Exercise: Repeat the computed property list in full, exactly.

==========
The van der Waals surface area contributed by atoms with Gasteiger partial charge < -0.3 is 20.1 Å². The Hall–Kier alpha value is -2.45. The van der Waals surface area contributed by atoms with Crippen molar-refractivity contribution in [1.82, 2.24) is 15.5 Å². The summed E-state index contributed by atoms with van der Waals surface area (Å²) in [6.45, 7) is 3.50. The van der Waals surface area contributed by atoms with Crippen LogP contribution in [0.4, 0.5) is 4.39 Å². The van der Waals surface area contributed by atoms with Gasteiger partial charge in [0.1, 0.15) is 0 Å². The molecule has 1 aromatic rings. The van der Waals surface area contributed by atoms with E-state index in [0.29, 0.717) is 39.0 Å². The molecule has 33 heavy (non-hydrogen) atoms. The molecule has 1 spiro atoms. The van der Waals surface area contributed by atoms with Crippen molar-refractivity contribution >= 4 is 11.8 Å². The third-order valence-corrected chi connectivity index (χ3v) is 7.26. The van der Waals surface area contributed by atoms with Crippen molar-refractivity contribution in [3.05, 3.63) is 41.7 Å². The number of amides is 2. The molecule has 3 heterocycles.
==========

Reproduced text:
The van der Waals surface area contributed by atoms with Gasteiger partial charge < -0.3 is 20.1 Å². The Hall–Kier alpha value is -2.45. The van der Waals surface area contributed by atoms with Crippen molar-refractivity contribution in [1.82, 2.24) is 15.5 Å². The summed E-state index contributed by atoms with van der Waals surface area (Å²) in [6.45, 7) is 3.50. The van der Waals surface area contributed by atoms with Crippen LogP contribution in [0.4, 0.5) is 4.39 Å². The van der Waals surface area contributed by atoms with Gasteiger partial charge in [0.1, 0.15) is 0 Å². The molecule has 1 aromatic rings. The van der Waals surface area contributed by atoms with E-state index in [0.29, 0.717) is 39.0 Å². The molecule has 33 heavy (non-hydrogen) atoms. The molecule has 1 spiro atoms. The van der Waals surface area contributed by atoms with Crippen molar-refractivity contribution >= 4 is 11.8 Å². The third-order valence-corrected chi connectivity index (χ3v) is 7.26. The van der Waals surface area contributed by atoms with Crippen molar-refractivity contribution in [3.05, 3.63) is 41.7 Å². The number of amides is 2. The molecule has 3 heterocycles.